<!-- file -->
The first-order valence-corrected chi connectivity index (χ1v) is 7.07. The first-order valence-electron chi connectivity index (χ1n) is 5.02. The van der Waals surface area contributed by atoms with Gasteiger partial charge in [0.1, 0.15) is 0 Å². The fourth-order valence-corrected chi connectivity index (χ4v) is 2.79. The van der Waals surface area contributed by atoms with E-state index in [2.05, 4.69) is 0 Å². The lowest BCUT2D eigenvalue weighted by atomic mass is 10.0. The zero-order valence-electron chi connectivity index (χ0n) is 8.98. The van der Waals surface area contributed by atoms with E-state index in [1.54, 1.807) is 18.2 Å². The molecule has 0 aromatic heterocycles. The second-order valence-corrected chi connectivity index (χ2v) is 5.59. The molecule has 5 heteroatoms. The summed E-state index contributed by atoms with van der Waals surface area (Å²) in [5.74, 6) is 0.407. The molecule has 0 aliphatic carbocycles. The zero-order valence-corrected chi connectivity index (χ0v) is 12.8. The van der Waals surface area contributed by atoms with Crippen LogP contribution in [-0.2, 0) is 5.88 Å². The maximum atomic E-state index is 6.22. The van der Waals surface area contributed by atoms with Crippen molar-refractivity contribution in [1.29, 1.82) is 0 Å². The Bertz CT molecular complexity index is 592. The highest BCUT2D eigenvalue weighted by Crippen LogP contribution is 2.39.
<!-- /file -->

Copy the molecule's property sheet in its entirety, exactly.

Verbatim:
The first-order valence-corrected chi connectivity index (χ1v) is 7.07. The first-order valence-electron chi connectivity index (χ1n) is 5.02. The van der Waals surface area contributed by atoms with Gasteiger partial charge in [0.1, 0.15) is 0 Å². The fourth-order valence-corrected chi connectivity index (χ4v) is 2.79. The van der Waals surface area contributed by atoms with E-state index in [2.05, 4.69) is 0 Å². The lowest BCUT2D eigenvalue weighted by atomic mass is 10.0. The zero-order valence-electron chi connectivity index (χ0n) is 8.98. The van der Waals surface area contributed by atoms with E-state index in [1.54, 1.807) is 18.2 Å². The molecule has 0 aromatic heterocycles. The second-order valence-corrected chi connectivity index (χ2v) is 5.59. The molecule has 5 heteroatoms. The summed E-state index contributed by atoms with van der Waals surface area (Å²) in [5.74, 6) is 0.407. The molecule has 0 aliphatic carbocycles. The zero-order valence-corrected chi connectivity index (χ0v) is 12.8. The van der Waals surface area contributed by atoms with Crippen LogP contribution in [-0.2, 0) is 5.88 Å². The maximum atomic E-state index is 6.22. The van der Waals surface area contributed by atoms with Crippen molar-refractivity contribution in [1.29, 1.82) is 0 Å². The Bertz CT molecular complexity index is 592. The highest BCUT2D eigenvalue weighted by Crippen LogP contribution is 2.39.